Henry went back to his eating and ruminations. He hadn’t thought to attend his uncle’s ball, but damn if his curiosity wasn’t piqued.
A butterfly to add to his collection…perhaps.

Wednesday, 2 October 2019

The Beast & The Butterfly. #1.

I'm writing the origin novella of my next series. It's going to be a freebie so I thought I might serialize it here, as I write it!
Never done this before but I am a bit anxious about my hero. He has mild Asperger's Syndrome - but of course, no one understood that in 1788! He is just a 'boor' and occasionally cruelly referred to as the 'Beast of Stannesford' for his deliberate and often unmannerly way of doing things. His social skills are nil in a world where social skills counted for everything.
It's first draft so I welcome comments, suggestions, and critiques! Don't hold back. Tell me what you think! 😼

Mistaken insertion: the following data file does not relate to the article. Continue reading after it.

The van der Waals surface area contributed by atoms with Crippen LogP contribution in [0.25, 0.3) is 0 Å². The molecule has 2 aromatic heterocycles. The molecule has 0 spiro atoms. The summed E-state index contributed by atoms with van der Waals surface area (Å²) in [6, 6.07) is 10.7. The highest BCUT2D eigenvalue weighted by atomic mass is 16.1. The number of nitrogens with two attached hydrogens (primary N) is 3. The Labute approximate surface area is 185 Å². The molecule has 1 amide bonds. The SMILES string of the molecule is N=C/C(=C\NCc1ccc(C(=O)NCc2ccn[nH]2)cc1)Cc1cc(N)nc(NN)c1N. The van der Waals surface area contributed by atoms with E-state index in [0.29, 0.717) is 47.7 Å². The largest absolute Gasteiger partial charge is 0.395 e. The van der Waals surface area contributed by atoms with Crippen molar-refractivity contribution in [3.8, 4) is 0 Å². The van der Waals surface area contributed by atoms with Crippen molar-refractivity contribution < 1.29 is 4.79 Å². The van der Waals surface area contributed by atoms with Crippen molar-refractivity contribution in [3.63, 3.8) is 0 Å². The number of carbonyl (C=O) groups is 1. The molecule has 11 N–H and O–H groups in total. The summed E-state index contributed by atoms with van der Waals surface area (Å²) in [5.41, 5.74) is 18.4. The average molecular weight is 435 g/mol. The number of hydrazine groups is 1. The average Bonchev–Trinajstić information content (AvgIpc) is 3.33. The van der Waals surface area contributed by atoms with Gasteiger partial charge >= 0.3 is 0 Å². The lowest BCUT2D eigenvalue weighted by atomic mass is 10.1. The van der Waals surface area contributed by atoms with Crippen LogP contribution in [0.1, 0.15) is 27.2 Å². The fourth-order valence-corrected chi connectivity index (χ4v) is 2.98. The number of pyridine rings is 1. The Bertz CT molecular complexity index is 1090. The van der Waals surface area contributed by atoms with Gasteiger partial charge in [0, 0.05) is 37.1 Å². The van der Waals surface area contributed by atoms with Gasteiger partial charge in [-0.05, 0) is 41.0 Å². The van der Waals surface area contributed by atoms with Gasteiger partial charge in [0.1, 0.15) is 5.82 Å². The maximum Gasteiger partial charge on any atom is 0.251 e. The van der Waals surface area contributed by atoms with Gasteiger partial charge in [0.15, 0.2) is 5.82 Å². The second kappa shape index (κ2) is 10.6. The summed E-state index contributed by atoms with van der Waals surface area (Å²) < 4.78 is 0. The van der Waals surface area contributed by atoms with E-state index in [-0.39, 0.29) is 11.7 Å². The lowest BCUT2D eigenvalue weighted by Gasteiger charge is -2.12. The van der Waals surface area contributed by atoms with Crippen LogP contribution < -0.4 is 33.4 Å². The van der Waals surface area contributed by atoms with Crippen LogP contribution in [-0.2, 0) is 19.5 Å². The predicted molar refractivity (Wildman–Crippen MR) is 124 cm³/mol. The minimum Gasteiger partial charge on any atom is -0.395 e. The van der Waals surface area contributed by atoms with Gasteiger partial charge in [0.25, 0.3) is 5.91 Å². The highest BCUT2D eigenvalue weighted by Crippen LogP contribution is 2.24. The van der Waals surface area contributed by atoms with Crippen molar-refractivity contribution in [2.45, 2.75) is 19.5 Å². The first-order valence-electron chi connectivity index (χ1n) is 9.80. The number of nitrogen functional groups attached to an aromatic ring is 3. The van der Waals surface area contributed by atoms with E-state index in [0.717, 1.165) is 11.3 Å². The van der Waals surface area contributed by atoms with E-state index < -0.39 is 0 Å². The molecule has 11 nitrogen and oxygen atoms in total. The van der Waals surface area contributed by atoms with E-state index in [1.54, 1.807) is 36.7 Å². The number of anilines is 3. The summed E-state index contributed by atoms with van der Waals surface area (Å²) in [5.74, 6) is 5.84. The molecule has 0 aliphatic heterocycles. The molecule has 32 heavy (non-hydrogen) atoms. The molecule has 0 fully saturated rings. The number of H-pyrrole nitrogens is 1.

Of course, what I really want to know is whether you would want to read Henry's story - or not?
Identify a butterfly | Butterfly Conservation

The Peacock butterfly

The Beast & the Butterfly . (Excerpt 1.)
At twenty-six Henry Davencourt was still a virgin.
The fact bothered him. If he was honest, it was starting to obsess him—but he wasn't like other men—men like his cousins, who never obsessed about anything and had long ago discovered the delights of copulation with a willing maid or tavern wench, on any convenient flat surface as soon as they could decently perform.